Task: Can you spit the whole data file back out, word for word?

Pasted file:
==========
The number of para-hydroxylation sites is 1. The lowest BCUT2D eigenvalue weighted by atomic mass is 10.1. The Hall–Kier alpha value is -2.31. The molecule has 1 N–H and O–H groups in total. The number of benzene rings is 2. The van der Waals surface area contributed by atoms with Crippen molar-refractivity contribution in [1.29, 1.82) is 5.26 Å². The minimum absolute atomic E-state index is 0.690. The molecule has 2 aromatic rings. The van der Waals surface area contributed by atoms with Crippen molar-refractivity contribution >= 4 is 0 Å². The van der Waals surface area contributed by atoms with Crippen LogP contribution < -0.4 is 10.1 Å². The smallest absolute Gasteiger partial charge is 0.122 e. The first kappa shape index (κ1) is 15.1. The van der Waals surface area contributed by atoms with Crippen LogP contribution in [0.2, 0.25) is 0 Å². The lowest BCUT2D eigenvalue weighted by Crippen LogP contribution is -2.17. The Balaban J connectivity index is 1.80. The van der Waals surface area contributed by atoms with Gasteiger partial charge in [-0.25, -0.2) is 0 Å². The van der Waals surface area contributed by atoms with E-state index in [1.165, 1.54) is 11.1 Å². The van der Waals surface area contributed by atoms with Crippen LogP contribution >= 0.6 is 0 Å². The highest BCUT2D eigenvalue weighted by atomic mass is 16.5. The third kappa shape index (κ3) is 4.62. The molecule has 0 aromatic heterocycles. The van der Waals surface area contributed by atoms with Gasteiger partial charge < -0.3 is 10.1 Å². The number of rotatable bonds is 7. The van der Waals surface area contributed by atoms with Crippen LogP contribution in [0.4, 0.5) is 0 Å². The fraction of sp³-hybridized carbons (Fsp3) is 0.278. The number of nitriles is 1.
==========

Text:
The number of para-hydroxylation sites is 1. The lowest BCUT2D eigenvalue weighted by atomic mass is 10.1. The Hall–Kier alpha value is -2.31. The molecule has 1 N–H and O–H groups in total. The number of benzene rings is 2. The van der Waals surface area contributed by atoms with Crippen molar-refractivity contribution in [1.29, 1.82) is 5.26 Å². The minimum absolute atomic E-state index is 0.690. The molecule has 2 aromatic rings. The van der Waals surface area contributed by atoms with Crippen molar-refractivity contribution >= 4 is 0 Å². The van der Waals surface area contributed by atoms with Crippen LogP contribution < -0.4 is 10.1 Å². The smallest absolute Gasteiger partial charge is 0.122 e. The first kappa shape index (κ1) is 15.1. The van der Waals surface area contributed by atoms with Crippen LogP contribution in [0.2, 0.25) is 0 Å². The lowest BCUT2D eigenvalue weighted by Crippen LogP contribution is -2.17. The Balaban J connectivity index is 1.80. The van der Waals surface area contributed by atoms with Gasteiger partial charge in [-0.25, -0.2) is 0 Å². The van der Waals surface area contributed by atoms with E-state index in [1.165, 1.54) is 11.1 Å². The van der Waals surface area contributed by atoms with Crippen LogP contribution >= 0.6 is 0 Å². The highest BCUT2D eigenvalue weighted by atomic mass is 16.5. The third kappa shape index (κ3) is 4.62. The molecule has 0 aromatic heterocycles. The van der Waals surface area contributed by atoms with Gasteiger partial charge < -0.3 is 10.1 Å². The number of rotatable bonds is 7. The van der Waals surface area contributed by atoms with Crippen LogP contribution in [0.4, 0.5) is 0 Å². The fraction of sp³-hybridized carbons (Fsp3) is 0.278. The number of nitriles is 1.